Oct 17 2021
16 mins
The Art of Medicine, Episode #43, Advanced Practice Clinicians in Neurology
Show NotesJuly 9, 2021Many thanks to Rhonda Finnie, DNP, APRN (and a lot of other acronyms due to her many certifications!) for joining me today to examine the role of nurse practitioners and other nonphysician providers in the health care team.We discussed the recent article published in JAMA Neurology by Calli Cook, DNP, and Heidi Schwarz, MD, that called attention to the role of advanced practice clinicians (APCs) in neurology (1). Rhonda’s clinical focus for more than 15 years has been neurology and neurosurgery. Currently, she works as a nurse with a 5-member neurosurgical group where she evaluates and cares for patients in the emergency room and intensive care unit. Her clinical activities allow the neurosurgeons to spend more time in the operating room employing their unique skillsAdvanced practice clinicians are a growing part of the healthcare workforce. For example, of the 36,000 members of the American Academy of Neurology, more than 1,600 are APCs. How these providers integrate into patient care with respect to autonomy and scope of practice is very much a work in progress. The inclusion of “midlevels” has not been without its growing pains. Rhonda clarified how the addition of APCs to the healthcare team can benefit patients. Rhonda explained that postgraduate education such as specialty boards can help APCs prepare for roles in neurology. Mastering the neurologic clinical examination is another key to success. Physicians and organizations that employ APCs need to have appropriate expectations. Rhonda emphasized that APCs are “not there to replace the physician.” Physicians shouldn’t feel threatened by the integration of APCs into the healthcare team.Please enjoy this 20-minute interview. Your feedback is always welcome.PS: Now available on Alexa! Just ask, "Play podcast The Art of Medicine with Dr. Andrew Wilner!" ReferencesCook CL, Schwarz HB. Advanced Practice Clinicians-Neurology’s Underused Resource, JAMA Neurology, May 24, 2021, doi:10.1001/jamaneurol.2021.1416. For more fascinating interviews, please subscribe to “The Art of Medicine with Dr. Andrew Wilner.” www.youtube.com/c/andrewwilnermdauthor www.andrewwilner.com #advancedpracticeclinicians, #midlevels, #AAN, #nursepractitioner, #APCs, #RN, #providers,#locums #locumphysicians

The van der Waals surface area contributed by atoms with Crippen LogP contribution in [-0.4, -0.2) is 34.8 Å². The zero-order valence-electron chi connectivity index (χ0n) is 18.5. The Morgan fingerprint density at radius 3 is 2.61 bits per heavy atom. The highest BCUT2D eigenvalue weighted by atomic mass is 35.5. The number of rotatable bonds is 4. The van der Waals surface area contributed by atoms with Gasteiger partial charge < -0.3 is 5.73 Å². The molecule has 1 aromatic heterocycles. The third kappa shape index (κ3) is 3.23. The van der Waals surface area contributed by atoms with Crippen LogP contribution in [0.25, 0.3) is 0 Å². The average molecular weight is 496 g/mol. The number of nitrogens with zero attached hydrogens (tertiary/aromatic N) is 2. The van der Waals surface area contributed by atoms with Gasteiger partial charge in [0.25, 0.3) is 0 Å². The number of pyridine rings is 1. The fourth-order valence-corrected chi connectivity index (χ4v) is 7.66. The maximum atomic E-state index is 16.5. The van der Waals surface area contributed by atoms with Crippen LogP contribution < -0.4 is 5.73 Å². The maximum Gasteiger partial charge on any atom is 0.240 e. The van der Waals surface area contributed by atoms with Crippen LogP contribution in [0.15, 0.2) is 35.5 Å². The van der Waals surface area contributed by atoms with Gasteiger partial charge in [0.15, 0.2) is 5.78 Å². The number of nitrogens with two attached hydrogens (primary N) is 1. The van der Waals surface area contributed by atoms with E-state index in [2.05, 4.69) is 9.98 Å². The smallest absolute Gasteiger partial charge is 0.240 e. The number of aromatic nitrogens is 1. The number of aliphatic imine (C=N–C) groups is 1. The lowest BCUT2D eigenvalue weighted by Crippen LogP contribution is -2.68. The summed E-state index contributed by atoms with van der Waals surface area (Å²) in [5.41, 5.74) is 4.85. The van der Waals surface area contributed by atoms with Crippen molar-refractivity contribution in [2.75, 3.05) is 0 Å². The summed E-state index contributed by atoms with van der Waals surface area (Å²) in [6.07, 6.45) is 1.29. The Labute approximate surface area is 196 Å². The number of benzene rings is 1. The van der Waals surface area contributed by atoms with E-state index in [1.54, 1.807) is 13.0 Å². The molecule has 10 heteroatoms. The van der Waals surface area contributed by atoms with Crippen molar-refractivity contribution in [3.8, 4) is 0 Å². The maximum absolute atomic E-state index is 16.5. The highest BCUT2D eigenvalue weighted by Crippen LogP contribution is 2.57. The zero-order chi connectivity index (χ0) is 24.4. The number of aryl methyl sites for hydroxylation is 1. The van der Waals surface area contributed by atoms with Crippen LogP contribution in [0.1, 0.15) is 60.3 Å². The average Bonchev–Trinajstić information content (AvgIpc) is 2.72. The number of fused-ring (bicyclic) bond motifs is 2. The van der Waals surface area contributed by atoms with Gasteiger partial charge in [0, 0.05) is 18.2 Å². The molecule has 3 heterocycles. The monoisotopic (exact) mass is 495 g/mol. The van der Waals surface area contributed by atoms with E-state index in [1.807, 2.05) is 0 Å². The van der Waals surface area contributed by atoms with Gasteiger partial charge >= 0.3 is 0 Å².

Oct 3 2021
18 mins
The Art of Medicine, Episode #42, Asset Protection: Who Needs It? An interview with Brian Bradley, Esq.
Show NotesJuly 9, 2021Many thanks to Brian Bradley, Esq., for discussing the topic of asset protection during this 20-miunute podcast. Brian is an asset protection attorney with Bradley Legal Corp. The more assets one has, the more critical asset protection becomes. However, asset protection plans may be advisable even for those without private jets and multiple residences. Brian advised that anyone who invests in something beyond their personal residence should consider asset protection. For example, owning a single rental property may warrant a Limited Liability Company (LLC) or other strategies. According to Brian, real estate is a “very risky asset” because you become a landlord with tenants. Other assets, including “anything that needs a key that has a motor,” such as an airplane, boat, or recreational vehicle, requires inclusion in an asset protection plan.Brian explained that “asset protection” goes beyond insurance policies and estate planning. Asset protection is crucial because it places an additional legal barrier between assets and a potential creditor. As the stakes get higher, security can be layered. An asset protection trust may be advisable for high-net-worth individuals.Brian also explored whether malpractice insurance provides sufficient protection for most physicians. This depends upon the type of medical practice as well as personal risk tolerance.To learn more about malpractice, check out Chapters 11 and 12 of my book, “The Locum Life: A Physician’s Guide to Locum Tenens,” available on Amazon and through my website: www.andrewwilner.comIf you have assets to protect, it’s important to develop a continuing relationship with an attorney specializing in asset protection. A directory of asset protection attorneys is available at www.assetprotectioncouncil.com.Brian Bradley can be contacted at: www.btblegal.comFor more fascinating interviews, please subscribe to “The Art of Medicine with Dr. Andrew Wilner.” www.youtube.com/c/andrewwilnermdauthorwww.andrewwilner.com#risktolerance #malpractice #assetprotection #assetprotectionattorney #liability #LLC #realestate #realestateinvestmentSHOW LESS